Subacute hypersensitivity pneumonitis
Subacute hypersensitivity pneumonitis develops when hypersensitivity pneumonitis continues beyond the acute phase (i.e. continues for weeks to months). While some publications suggest the disease to needs to prevail for between 1-4 months to fall into this category 6, it is important to realise that the terms acute, subacute and chronic lie on a continuum.
Symptoms in the subacute phase of hypersensitivity pneumonitis are similar to, but less severe than, those in the acute phase. Symptoms are often prolonged over weeks to months. Patients may experience recurrent episodes of acute symptoms superimposed on a background of deteriorating respiratory function.
Subacute hypersensitivity pneumonitis usually results from intermittent or continuous exposure to low doses of antigen, and is histologically characterised by the presence of cellular bronchiolitis, non-caseating granulomas, and bronchiolocentric interstitial pneumonitis with a predominance of lymphocytes.
As in the acute phase, chest x-ray can be frequently normal.
There can be considerable overlap in HRCT chest findings of acute and subacute hypersensitivity pneumonitis. Typically described features in the subacute phase include:
ground-glass and nodular opacities in a centrilobular distribution
- in transition from acute to subacute disease, poorly defined air-space opacities may be replaced by well-defined reticular or nodular opacities 1
- these nodular densities may be very well defined 1
- heterogeneous or small nodular opacities: with a predominance for the mid to lower lung zones
- patchy air space opacification 8
- irregular linear opacities are less common on CT
- air trapping on expiratory imaging is a non specific but helpful ancillary finding - this reflects associated bronchiolitis, this can in turn lead to a mosaic attenuation pattern
- thin-walled lung cysts can be seen in a small percentage of patients 2
Diffuse homogeneous opacities are usually not seen during the subacute phase of the disease.
Treatment and prognosis
Steroids are often given for acute exacerbations and for prophylaxis against recurrence. Early diagnosis and removal of the offending antigen it still considered crucial in prevention of recurrent disease and progression to fibrosis.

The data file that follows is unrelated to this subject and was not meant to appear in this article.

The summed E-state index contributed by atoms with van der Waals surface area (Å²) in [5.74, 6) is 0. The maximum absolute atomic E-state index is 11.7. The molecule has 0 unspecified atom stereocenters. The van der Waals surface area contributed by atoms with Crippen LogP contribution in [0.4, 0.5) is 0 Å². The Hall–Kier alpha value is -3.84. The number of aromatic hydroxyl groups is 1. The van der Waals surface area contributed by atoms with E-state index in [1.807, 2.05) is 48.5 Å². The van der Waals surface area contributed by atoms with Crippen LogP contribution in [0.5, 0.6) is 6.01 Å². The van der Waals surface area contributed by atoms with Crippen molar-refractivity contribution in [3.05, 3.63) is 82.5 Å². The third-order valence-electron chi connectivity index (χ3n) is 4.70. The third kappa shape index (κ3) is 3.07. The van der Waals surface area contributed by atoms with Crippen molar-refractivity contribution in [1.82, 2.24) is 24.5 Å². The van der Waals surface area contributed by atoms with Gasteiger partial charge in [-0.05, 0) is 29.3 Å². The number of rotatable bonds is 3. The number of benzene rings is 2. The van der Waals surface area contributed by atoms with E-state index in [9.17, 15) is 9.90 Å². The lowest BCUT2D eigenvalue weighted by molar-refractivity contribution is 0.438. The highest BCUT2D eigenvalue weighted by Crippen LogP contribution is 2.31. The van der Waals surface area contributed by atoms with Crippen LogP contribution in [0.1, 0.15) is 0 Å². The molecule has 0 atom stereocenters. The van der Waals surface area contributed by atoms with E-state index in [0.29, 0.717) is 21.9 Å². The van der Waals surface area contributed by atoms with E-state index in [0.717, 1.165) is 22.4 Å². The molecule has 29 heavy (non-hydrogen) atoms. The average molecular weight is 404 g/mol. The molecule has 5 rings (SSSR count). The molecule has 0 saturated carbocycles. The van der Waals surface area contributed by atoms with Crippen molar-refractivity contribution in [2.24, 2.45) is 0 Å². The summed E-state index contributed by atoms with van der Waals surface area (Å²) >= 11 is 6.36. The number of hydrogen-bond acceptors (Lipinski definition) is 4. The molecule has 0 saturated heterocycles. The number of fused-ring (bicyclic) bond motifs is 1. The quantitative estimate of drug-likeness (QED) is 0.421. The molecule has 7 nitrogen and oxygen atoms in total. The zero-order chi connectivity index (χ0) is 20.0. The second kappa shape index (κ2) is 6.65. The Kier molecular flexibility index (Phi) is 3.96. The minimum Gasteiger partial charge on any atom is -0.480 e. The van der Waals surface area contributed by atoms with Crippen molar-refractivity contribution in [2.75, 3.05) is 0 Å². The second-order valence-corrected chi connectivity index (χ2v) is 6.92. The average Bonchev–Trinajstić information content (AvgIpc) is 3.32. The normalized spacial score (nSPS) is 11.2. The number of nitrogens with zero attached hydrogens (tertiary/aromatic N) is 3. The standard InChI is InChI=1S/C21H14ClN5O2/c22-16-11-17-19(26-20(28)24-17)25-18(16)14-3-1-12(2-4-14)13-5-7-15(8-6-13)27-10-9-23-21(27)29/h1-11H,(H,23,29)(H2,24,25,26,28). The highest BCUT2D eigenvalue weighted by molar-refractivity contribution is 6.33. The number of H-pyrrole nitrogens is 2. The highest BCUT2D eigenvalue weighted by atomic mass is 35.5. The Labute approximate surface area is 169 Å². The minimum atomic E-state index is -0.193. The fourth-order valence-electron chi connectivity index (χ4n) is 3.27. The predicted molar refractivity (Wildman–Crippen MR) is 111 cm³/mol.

- progression to chronic hypersensitivity pneumonitis
- 1. Matar LD, McAdams HP, Sporn TA. Hypersensitivity pneumonitis. AJR Am J Roentgenol. 2000;174 (4): 1061-6. doi:10.2214/ajr.174.4.1741061 - Pubmed citation
- 2. Franquet T, Hansell DM, Senbanjo T et-al. Lung cysts in subacute hypersensitivity pneumonitis. J Comput Assist Tomogr. 2003;27 (4): 475-8. Pubmed citation
- 3. Remy-Jardin M, Remy J, Wallaert B et-al. Subacute and chronic bird breeder hypersensitivity pneumonitis: sequential evaluation with CT and correlation with lung function tests and bronchoalveolar lavage. Radiology. 1993;189 (1): 111-8. Radiology (abstract) - Pubmed citation
- 4. Silva CI, Churg A, Müller NL. Hypersensitivity pneumonitis: spectrum of high-resolution CT and pathologic findings. AJR Am J Roentgenol. 2007;188 (2): 334-44. doi:10.2214/AJR.05.1826 - Pubmed citation
- 5. Morris AM, Nishimura S, Huang L. Subacute hypersensitivity pneumonitis in an HIV infected patient receiving antiretroviral therapy. Thorax. 2000;55 (7): 625-7. Free text at pubmed - Pubmed citation
- 6. Hirschmann JV, Pipavath SN, Godwin JD. Hypersensitivity pneumonitis: a historical, clinical, and radiologic review. Radiographics. 2009;29 (7): 1921-38. Radiographics (full text) - doi:10.1148/rg.297095707 - Pubmed citation
- 7. Lima MS, Coletta EN, Ferreira RG et-al. Subacute and chronic hypersensitivity pneumonitis: histopathological patterns and survival. Respir Med. 2009;103 (4): 508-15. doi:10.1016/j.rmed.2008.12.016 - Pubmed citation
- 8. Silver SF, Müller NL, Miller RR et-al. Hypersensitivity pneumonitis: evaluation with CT. Radiology. 1989;173 (2): 441-5. Radiology (abstract) - Pubmed citation